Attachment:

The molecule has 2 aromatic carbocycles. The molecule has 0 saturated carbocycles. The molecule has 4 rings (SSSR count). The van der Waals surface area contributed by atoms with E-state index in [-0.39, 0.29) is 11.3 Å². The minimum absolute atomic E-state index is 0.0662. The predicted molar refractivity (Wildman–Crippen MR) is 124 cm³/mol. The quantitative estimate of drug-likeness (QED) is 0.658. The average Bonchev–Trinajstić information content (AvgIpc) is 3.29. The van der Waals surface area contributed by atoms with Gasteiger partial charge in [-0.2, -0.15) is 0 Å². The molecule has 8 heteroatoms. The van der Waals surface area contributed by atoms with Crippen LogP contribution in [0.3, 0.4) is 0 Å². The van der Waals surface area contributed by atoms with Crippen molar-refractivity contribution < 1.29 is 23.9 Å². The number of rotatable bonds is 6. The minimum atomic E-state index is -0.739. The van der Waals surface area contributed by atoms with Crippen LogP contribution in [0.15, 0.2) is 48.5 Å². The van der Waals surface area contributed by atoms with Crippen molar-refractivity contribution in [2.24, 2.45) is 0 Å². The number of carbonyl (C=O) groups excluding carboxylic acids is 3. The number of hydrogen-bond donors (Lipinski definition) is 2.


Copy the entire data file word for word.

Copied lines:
The molecule has 2 aromatic carbocycles. The molecule has 0 saturated carbocycles. The molecule has 4 rings (SSSR count). The van der Waals surface area contributed by atoms with E-state index in [-0.39, 0.29) is 11.3 Å². The minimum absolute atomic E-state index is 0.0662. The predicted molar refractivity (Wildman–Crippen MR) is 124 cm³/mol. The quantitative estimate of drug-likeness (QED) is 0.658. The average Bonchev–Trinajstić information content (AvgIpc) is 3.29. The van der Waals surface area contributed by atoms with Gasteiger partial charge in [-0.2, -0.15) is 0 Å². The molecule has 8 heteroatoms. The van der Waals surface area contributed by atoms with Crippen LogP contribution in [0.3, 0.4) is 0 Å². The van der Waals surface area contributed by atoms with Crippen molar-refractivity contribution < 1.29 is 23.9 Å². The number of rotatable bonds is 6. The minimum atomic E-state index is -0.739. The van der Waals surface area contributed by atoms with Crippen LogP contribution in [0.15, 0.2) is 48.5 Å². The van der Waals surface area contributed by atoms with Crippen molar-refractivity contribution in [2.24, 2.45) is 0 Å². The number of carbonyl (C=O) groups excluding carboxylic acids is 3. The number of hydrogen-bond donors (Lipinski definition) is 2.